Sunday, March 04, 2007
Ownership of your art
Interesting post from Elizabeth Baines, post-Milan Kundera, about the artist's right to be in control of their work. It should go without saying that this is the case, but I know Elizabeth isn't the only writer I've met who has been advised/forced/encouraged by their intermediaries to change the book. What's astonishing is the extent of that change on some occasions, with editors (or increasingly agents) taking on an "executive producer" role on the novel. I often quote Martin Amis's literary fable "Career Move", since it hits so many of these things straight on. Here, poets are as Hollywood scriptwriters, and the "poem" is the property of a whole army of consultants, specialists, producers and actors. From this, of course, we don't necessarily get great art. Yet, in cinema, the "auteur"-led project has, I'd think, been no better or worse than the studio approach. I was amazed when I found out that Coppola was just a hired hand on the first "Godfather" movie, after many others had been touted - he, of course, with Puzo, made this story, particularly his own - but the film would have been made without him. (Something you couldn't say about Woody Allen's recent "Match Point" for instance.) I don't actually think there's much interest in the artist nowadays - at least not in literature. Writers seem to be increasingly malleable, or, to be more charitable, happy to go along with the realpolitik of their industry. Yet, unlike most other artforms, writers don't actually NEED the other people that might be necessary in music, theatre, cinema etc. In my own occasional jousts with the "real publishing industry" what has always shocked me has been the contrast between their view of the professionalism required in their part of the process, with that of me, as the writer. A writer, I always got the sense, was almost the disposable part. The idea of a personal vision, or an articulation of that, unheard of. In short, I don't think agents, publishers or these other intermediaries trust writers to do their part of the job. Yet ironically it seems the other way round - and that the marketing end of the business often fails to do the very few things that are asked of them. A friend who had an academic book published was perplexed to find that her publisher was asking her where it should be sent. One of the frustrating thing about any job of work is not your own part of the enterprise (which you're usually quite good at) but a sense that you end up doing everyone else's job for them. I can well imagine that a publisher would say that a book didn't sell because it wasn't available in enough shops/or because the cover didn't appeal/or because some piece of marketing didn't come up, and somehow blaming all these things on the author. "Oh, your book didn't sell." Yet look at it the other way - the author has fulfilled their part of the bargain, writing the damn thing. But I do sympathise with the compromises that everyone has to occasionally go through. I was annoyed a few years ago when an editor changed the last couple of lines of a story I'd written, and only told me when they were on the way into print. Annoyed, but not overly bothered - yet had the story been reprinted somewhere I'd have insisted on the original. I tend to write fiction that responds to the "idea" and does that with integrity. Sometimes, this means my short story is actually too long, or my novel is actually too long. If I was Zadie Smith I guess I'd probably be allowed to get away with this (at least the first time!), but as I'm not I'm somehow supposed to write something of a prescribed marketable length. The irony is, that having no publisher to please, I'm surely going to just write what I consider integral to the piece. Decoupled from the publishing world, as I am, the only pressure is the one that comes from inside: to own the piece of work. In this, I'm beginning to think, is where I really am an avant garde writer! Yet I can't help thinking that in a culture where productivity (and over-productivity) comes cheap, this distinction, about what a writer really wants to write, having some moral value, is one that the publishing industry has little interest in, and even less understanding of.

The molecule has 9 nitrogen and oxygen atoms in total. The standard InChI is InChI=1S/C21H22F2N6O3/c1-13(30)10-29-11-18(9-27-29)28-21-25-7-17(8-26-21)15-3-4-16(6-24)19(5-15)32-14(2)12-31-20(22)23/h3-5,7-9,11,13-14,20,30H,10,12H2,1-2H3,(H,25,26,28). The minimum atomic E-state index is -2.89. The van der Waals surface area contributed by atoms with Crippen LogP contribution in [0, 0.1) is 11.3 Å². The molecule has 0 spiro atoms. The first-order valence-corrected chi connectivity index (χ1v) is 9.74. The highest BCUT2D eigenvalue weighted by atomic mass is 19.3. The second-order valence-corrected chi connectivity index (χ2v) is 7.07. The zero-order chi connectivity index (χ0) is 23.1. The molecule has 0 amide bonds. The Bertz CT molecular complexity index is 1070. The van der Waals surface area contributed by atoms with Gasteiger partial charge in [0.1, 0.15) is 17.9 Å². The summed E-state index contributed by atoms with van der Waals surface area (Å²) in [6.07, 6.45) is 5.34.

Posted by Adrian Slatcher at 1:56 AM